• AuntieChrist

    @Scribe38: Back in the day we called the butch boys clones, need I say more..? I have never belonged to the gay (He man woman haters club.)As a boy growing up I was called a sissy and that was the least of many slurs that I had to endure…Some feminine gays adopt an affectation as a sort of defense I think..The problem with getting in touch with your feminine nature is knowing when to stop touching it..LOL..I do envy the more masculine gays a little because they can hide from the bullies.

  • Spike

    I suppose it could be, in which case, Queerty is equally offensive in having previously posted the video. Own it.

  • Scribe38

    @AuntieChrist: my dad was a little bit of a nut. He forced me to take boxing and martial arts when he figured out I was queer to “make me a man”. I was still queer obviously and fem guys saw that in High School and crushed on me and I was a d*ck about it. I pulled away from people because them hanging over me outed me. It took me a long time to just take people how they are. It was most likely the moment I accepted myself.

  • Niall

    Feminine gays are more likely to be the sassy, bitchy, “mean girl” like ones. That might be stereotypical, but it’s true. There’s really nothing wrong here

  • mpwaite

    Wny would it be offensive when he absolutely NAILED IT.. How many fem gays are EXACTLY LIKE THESE ACTORS???!! OMG… I was laughing my @ off!! I think any “Lady Boy” watching this would be snapping his fingers and yelling, “YOU GO GIRLZ.. SOOOOOOOOOO FETCH!!”

  • asby

    some gays just need to pull the stick outta their ass and have a good laugh…..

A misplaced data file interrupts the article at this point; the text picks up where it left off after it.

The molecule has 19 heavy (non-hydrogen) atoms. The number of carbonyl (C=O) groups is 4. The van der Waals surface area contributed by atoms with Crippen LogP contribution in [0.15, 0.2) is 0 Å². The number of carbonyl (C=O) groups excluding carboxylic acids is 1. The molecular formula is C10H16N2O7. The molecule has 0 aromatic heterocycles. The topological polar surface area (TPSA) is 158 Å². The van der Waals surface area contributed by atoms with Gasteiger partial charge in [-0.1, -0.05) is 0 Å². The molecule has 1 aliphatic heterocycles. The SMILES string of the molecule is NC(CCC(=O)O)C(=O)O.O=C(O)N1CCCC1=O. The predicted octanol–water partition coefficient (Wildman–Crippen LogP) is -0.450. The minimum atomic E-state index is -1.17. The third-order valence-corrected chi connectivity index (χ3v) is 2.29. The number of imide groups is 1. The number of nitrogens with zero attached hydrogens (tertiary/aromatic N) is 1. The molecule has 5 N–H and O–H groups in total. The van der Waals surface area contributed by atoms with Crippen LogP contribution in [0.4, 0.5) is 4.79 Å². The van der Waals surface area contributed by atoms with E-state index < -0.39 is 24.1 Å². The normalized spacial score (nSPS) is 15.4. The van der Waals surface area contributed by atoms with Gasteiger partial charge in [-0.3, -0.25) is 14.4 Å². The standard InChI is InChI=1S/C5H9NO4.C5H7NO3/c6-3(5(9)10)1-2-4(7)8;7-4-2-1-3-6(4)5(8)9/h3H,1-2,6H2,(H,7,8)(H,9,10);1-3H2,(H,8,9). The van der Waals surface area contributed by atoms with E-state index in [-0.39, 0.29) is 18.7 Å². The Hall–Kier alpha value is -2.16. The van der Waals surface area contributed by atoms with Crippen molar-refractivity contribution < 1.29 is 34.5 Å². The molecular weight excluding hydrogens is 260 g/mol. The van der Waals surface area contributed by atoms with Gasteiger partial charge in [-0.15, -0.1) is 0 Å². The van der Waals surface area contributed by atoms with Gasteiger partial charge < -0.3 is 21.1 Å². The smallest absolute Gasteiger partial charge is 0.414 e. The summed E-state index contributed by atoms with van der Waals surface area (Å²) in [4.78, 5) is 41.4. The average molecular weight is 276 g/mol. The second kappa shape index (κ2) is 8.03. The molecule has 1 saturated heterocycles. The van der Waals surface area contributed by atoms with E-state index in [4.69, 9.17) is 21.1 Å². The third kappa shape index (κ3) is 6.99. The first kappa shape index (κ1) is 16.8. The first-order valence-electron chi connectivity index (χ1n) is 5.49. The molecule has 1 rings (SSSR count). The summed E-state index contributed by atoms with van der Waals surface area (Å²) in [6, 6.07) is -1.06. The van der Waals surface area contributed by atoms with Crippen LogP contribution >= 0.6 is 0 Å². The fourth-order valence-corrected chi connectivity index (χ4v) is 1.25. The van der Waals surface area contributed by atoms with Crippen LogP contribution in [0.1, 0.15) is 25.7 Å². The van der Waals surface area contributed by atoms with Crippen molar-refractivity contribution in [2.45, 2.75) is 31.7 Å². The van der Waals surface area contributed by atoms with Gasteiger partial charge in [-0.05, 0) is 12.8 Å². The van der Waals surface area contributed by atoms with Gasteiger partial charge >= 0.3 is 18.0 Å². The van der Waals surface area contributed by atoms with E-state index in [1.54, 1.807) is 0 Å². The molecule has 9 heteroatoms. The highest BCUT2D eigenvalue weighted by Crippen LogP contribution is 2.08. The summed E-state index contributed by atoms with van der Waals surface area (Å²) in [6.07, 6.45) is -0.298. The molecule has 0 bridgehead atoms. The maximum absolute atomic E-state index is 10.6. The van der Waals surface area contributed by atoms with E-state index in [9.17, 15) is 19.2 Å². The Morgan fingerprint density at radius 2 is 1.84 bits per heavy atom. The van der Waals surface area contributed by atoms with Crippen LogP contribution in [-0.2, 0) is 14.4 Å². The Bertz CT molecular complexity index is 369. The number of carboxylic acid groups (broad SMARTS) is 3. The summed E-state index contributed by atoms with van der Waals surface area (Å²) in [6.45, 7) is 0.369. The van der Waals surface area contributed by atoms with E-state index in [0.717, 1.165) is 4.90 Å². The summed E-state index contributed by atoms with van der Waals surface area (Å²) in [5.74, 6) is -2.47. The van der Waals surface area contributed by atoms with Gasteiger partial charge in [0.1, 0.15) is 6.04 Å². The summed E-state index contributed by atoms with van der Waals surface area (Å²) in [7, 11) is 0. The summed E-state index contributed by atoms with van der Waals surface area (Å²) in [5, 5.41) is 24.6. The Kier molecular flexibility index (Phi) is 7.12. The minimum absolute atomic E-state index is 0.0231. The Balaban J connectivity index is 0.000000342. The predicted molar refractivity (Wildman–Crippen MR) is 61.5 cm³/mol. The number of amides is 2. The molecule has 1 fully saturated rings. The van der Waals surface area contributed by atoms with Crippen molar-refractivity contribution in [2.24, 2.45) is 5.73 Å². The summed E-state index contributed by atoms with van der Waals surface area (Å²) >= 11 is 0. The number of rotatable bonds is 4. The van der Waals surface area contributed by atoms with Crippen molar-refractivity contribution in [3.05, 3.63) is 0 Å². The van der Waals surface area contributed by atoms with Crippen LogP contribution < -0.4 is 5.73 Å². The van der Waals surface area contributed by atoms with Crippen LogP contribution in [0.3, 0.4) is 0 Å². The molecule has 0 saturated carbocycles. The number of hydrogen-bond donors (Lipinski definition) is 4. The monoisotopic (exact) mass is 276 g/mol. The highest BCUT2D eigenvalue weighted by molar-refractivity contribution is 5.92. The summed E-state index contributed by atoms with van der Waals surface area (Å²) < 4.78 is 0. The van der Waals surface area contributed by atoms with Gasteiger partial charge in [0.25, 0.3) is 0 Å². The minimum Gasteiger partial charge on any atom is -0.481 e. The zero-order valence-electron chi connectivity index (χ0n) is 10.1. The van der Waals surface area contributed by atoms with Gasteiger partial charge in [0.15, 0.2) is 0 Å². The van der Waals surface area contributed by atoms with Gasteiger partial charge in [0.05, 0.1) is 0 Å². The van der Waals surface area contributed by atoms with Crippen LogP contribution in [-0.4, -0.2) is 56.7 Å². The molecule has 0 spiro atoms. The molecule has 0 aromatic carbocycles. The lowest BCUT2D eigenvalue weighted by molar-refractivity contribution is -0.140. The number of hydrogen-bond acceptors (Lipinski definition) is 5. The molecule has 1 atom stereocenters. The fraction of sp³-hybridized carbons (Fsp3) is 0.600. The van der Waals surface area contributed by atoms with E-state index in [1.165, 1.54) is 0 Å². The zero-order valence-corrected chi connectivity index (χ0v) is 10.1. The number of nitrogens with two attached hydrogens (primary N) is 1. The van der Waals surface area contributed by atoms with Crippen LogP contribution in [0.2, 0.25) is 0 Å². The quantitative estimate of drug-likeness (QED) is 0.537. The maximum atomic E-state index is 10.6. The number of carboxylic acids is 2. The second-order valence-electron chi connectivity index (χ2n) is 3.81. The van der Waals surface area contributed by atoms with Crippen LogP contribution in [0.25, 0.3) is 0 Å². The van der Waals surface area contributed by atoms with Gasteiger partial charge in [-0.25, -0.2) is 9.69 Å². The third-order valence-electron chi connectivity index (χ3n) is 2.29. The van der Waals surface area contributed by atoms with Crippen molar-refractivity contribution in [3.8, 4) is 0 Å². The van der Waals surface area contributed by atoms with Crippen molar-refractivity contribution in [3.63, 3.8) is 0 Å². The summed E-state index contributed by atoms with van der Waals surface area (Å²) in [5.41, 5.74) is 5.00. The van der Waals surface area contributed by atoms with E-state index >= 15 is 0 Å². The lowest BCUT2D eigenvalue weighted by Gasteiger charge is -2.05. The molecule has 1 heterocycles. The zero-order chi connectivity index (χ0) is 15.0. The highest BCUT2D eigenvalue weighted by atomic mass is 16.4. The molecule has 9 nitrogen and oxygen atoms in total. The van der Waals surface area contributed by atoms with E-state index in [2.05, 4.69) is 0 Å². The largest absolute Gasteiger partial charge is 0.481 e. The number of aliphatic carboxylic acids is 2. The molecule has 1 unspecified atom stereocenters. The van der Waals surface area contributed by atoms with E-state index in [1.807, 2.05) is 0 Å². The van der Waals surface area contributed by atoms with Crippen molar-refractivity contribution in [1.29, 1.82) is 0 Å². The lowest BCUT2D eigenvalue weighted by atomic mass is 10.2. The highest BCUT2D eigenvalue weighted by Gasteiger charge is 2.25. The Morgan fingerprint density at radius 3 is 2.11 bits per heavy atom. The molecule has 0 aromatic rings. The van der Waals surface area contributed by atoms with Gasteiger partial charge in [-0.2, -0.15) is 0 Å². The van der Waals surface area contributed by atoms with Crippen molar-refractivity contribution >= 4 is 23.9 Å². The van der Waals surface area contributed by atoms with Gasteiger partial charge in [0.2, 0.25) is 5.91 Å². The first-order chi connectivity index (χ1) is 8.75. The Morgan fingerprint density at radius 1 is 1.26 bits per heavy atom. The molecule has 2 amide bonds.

• Kangol

    It’s sufficiently hyper-sarcastic and spoof-tastic to blunt the criticism about femme guys. One could make the same case about Toddrick Hall’s portrayal of African Americans in the prior version. But in both cases he comes from the groups (Black, gay, etc.) he’s sending up, and the goal is to play with the formulaic ridiculousness of the original film. I didn’t have a problem with it. I think he could have gone even farther.

  • bottom72

    As a very feminine gay man I see this as more of poking fun at gay stereotypes than coming across as mean spirited. I love it. Keep it up men.

  • Tommy

    At first I was very against this, in my head I was like “wow he has gotten really gay” and then after some introspection I realized that insulting him (whether he was just acting or not) was not right. I also realized that this is why horizontal oppression is so prevalent in the gay community. I was so quick to put him down for being feminine that I did not realize that instead of leaning toward the side of tolerance and acceptance like a good community member, I bashed him, So, long story short — I learned from the error of my ways pretty quickly.